Perhaps it’s a no win situation. This week, the Canadian Soccer Association announced its roster for the run up to the Under 20 World Cup in Egypt this fall.

Either by design or by default, players professionally trained in Canada will represent half of this year’s roster — a trend starkly different in years past, when players with a European pedigree were given the nod.

It’s a testament to the growing soccer infrastructure here as clubs like Toronto FC, the Montreal Impact and the Vancouver Whitecaps are having an ever-growing influence on developing talent.

Vancouver alone speaks for seven of the players on this year’s squad — and for good reason. Their professional development program — widely considered one of best in North America — begins as early as age 11 for some athletes and combines development programs, a residency system with scholarships and two tiers of professional ranks.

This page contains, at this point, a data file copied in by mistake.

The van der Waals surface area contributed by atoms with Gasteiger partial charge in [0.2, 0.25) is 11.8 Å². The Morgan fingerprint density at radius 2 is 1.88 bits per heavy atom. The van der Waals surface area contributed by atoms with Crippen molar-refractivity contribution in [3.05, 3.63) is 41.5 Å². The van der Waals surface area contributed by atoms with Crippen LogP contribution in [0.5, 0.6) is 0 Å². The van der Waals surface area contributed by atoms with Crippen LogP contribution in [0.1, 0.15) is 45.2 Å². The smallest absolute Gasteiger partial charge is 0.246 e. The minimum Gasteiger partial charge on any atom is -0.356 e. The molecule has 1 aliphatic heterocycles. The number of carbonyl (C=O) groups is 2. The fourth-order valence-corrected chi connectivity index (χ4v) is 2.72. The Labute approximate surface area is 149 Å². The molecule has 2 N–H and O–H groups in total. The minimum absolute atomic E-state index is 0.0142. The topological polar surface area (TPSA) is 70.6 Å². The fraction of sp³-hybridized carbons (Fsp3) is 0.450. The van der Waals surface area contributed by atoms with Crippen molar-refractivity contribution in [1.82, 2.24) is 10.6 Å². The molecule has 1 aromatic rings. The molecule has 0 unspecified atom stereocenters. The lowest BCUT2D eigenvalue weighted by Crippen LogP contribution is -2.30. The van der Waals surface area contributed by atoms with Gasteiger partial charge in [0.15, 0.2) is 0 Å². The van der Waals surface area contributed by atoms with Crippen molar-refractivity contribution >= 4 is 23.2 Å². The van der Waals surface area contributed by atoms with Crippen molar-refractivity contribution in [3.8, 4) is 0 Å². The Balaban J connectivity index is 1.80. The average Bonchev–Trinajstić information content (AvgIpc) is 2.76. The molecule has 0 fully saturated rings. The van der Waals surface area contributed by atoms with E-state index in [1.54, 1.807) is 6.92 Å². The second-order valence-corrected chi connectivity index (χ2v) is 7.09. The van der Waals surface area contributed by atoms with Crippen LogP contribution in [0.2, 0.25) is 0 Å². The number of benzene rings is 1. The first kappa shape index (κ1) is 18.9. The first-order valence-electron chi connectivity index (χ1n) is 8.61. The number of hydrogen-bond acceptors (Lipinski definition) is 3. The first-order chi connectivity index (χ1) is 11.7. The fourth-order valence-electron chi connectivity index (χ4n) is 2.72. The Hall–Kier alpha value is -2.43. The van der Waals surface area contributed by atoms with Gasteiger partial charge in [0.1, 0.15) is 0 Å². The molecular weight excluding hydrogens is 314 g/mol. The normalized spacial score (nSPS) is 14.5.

But, if the Whitecaps get their wish and join the MLS in 2011, it may all be for not.

As it stands now, the MLS has a very backward approach to player development.

Teams are encouraged to have academies and produce their own talent, but it was only last year when they were allowed to begin signing those players to contracts — and MLS rules state a team can only sign one academy player every three years.

If Vancouver gets in, their residency could take a big hit as players see their prospects of joining the local professional ranks dry up. That could mean a return of less locally groomed talent in Canada.

The good news is: with the MLS expanding to 18 teams by 2011, teams will need to start signing development players to accommodate the demand.

The bad news is: as it stands now, not one team in the MLS has signed a player from their academy.

TFC Blog

For details on Toronto FC’s signing of Canadian Adrian Serioux and a schedule of the 2009 Nutrilite Canadian Championship, visit

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